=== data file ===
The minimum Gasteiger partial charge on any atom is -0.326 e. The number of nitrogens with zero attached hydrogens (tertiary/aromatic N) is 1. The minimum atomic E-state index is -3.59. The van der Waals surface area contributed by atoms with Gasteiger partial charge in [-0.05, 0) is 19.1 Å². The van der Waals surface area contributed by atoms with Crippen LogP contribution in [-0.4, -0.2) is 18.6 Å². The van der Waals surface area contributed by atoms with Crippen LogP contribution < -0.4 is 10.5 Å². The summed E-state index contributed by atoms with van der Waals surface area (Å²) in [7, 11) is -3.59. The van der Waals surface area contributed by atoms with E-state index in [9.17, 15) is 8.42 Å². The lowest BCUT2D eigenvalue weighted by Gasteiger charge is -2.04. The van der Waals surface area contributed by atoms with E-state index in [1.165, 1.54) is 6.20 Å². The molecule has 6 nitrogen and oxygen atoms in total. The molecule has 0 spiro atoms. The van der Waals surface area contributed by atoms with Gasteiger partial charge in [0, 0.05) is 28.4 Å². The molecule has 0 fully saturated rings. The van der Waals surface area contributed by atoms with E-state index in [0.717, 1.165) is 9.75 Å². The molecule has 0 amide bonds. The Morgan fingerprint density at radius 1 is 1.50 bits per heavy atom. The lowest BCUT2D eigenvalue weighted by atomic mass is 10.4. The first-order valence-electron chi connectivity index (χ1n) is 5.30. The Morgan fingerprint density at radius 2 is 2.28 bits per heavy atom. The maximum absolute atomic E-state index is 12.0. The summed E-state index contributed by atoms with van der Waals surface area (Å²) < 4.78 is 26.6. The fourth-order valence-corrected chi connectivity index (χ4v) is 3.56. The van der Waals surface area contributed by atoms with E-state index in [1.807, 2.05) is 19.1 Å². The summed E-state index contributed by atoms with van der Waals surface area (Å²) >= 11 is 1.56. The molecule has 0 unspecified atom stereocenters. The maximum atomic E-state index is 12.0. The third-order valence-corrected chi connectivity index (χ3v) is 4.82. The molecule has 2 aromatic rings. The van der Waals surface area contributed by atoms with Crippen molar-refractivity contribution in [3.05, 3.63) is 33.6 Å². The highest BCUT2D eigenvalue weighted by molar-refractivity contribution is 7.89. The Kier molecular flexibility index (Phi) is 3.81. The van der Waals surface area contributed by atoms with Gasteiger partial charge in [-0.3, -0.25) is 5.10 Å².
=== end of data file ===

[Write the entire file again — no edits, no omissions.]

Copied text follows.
The minimum Gasteiger partial charge on any atom is -0.326 e. The number of nitrogens with zero attached hydrogens (tertiary/aromatic N) is 1. The minimum atomic E-state index is -3.59. The van der Waals surface area contributed by atoms with Gasteiger partial charge in [-0.05, 0) is 19.1 Å². The van der Waals surface area contributed by atoms with Crippen LogP contribution in [-0.4, -0.2) is 18.6 Å². The van der Waals surface area contributed by atoms with Crippen LogP contribution < -0.4 is 10.5 Å². The summed E-state index contributed by atoms with van der Waals surface area (Å²) in [7, 11) is -3.59. The van der Waals surface area contributed by atoms with E-state index in [9.17, 15) is 8.42 Å². The lowest BCUT2D eigenvalue weighted by Gasteiger charge is -2.04. The van der Waals surface area contributed by atoms with E-state index in [1.165, 1.54) is 6.20 Å². The molecule has 6 nitrogen and oxygen atoms in total. The molecule has 0 spiro atoms. The van der Waals surface area contributed by atoms with Gasteiger partial charge in [0, 0.05) is 28.4 Å². The molecule has 0 fully saturated rings. The van der Waals surface area contributed by atoms with E-state index in [0.717, 1.165) is 9.75 Å². The molecule has 0 amide bonds. The Morgan fingerprint density at radius 1 is 1.50 bits per heavy atom. The lowest BCUT2D eigenvalue weighted by atomic mass is 10.4. The first-order valence-electron chi connectivity index (χ1n) is 5.30. The Morgan fingerprint density at radius 2 is 2.28 bits per heavy atom. The maximum absolute atomic E-state index is 12.0. The summed E-state index contributed by atoms with van der Waals surface area (Å²) < 4.78 is 26.6. The fourth-order valence-corrected chi connectivity index (χ4v) is 3.56. The van der Waals surface area contributed by atoms with E-state index in [1.807, 2.05) is 19.1 Å². The summed E-state index contributed by atoms with van der Waals surface area (Å²) >= 11 is 1.56. The molecule has 0 unspecified atom stereocenters. The maximum atomic E-state index is 12.0. The third-order valence-corrected chi connectivity index (χ3v) is 4.82. The molecule has 2 aromatic rings. The van der Waals surface area contributed by atoms with Crippen molar-refractivity contribution in [3.05, 3.63) is 33.6 Å². The highest BCUT2D eigenvalue weighted by molar-refractivity contribution is 7.89. The Kier molecular flexibility index (Phi) is 3.81. The van der Waals surface area contributed by atoms with Gasteiger partial charge in [-0.3, -0.25) is 5.10 Å².